PS 61-64 - Nitrogen assimilation pathways in native and exotic plant species

Thursday, August 11, 2011
Exhibit Hall 3, Austin Convention Center
Francis H. Bozzolo, Biology, San Diego State University, San Diego, CA, David Lipson, Department of Biology, San Diego State University, San Diego, CA and Janet Franklin, School of Geographical Sciences and Urban Planning, Arizona State University, Tempe, AZ

Coastal sage scrub (CSS) is endemic to Southern California and habitat for many rare taxa. Remaining CSS is often highly fragmented and subject to invasion and anthropogenic disturbance. CSS ecosystems are typically nutrient and water-limited, dominated by perennial woody shrubs, with blooms of annuals which are often dominated by exotic species. The exotic annuals become active earlier than the native shrubs, and may be less limited in their use different forms of nitrogen, providing a competitive advantage.

To examine species differences in nitrogen use, we harvested living plant tissue from representatives of the dominant native and exotic plant communities and analyzed their ability to actively process different forms of nitrogen. Natives tested were Artemisia californica, Eriogonum fasciculatum, and Salvia apiana. Exotics tested were Brassica nigra, Bromus madritensis ssp. rubens, and Centaurea melitensis.

Fresh root samples of all species were analyzed for direct uptake of 14C-labeled glycine, an index of potential direct uptake of dissolved organic nitrogen. Root samples of all species except C. melitensis were analyzed for glutamine synthetase activity, an indicator of potential ammonia assimilation. Root and leaf tissues of the same five species were analyzed for nitrate reductase activity, an indicator of potential nitrate assimilation.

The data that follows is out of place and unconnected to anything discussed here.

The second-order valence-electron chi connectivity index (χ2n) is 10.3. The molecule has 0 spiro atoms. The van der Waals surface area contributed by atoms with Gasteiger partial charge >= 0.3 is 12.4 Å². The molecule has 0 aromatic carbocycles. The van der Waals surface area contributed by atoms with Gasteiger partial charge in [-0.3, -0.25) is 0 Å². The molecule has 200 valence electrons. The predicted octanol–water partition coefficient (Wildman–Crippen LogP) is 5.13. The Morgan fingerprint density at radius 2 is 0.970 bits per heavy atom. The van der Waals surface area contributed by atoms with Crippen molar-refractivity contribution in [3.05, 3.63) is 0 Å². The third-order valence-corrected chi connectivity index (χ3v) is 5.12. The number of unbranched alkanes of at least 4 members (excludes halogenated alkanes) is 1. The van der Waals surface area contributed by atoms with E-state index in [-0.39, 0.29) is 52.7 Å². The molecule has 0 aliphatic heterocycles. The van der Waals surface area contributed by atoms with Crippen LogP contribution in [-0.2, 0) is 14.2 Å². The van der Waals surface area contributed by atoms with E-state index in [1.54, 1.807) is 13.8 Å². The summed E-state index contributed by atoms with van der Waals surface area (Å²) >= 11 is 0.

14C-glycine uptake was greatest in C. melitensis (2.20±0.58 (mean±SE) μmol·g-1·h-1); B. madritensis (1.31±0.38) and E. fasciculatum (0.74±0.43) were intermediate; A. californica, S. apiana and B. nigra were lowest and not statistically different (0.33±0.22).

Glutamine synthetase activity levels were highest in B. madritensis (3.95±0.55 absorbance units·g-1·h-1), B. nigra was intermediate (2.69±0.31), and A. californica, E. fasciculatum and S. apiana were lowest and not statistically different (1.46±0.28).

Nitrate reductase activity levels were dominated by zero values, but median levels showed species differences. S. apiana had the highest levels (median 0.94 μmol·g-1·hr-1), followed by B. madritensis (0.47), E. fasciculatum (0.19), B. nigra (0.00), and A. californica (0.00).

Two of the three exotic species showed the ability to rapidly assimilate one or more forms of nitrogen. B. madritensis had intermediate to high activity levels in all three pathways. Surprisingly, B. nigra had low to intermediate activity levels in all three pathways. S. apiana showed evidence of nitrate specialization, but all other native pathways had low activity levels. This overall pattern may enable the exotics to better exploit both ambient and pulse levels of nutrients. This would provide a competitive advantage over and decrease available nutrients for native shrubs, and over time may alter ecosystem-level nitrogen cycles.

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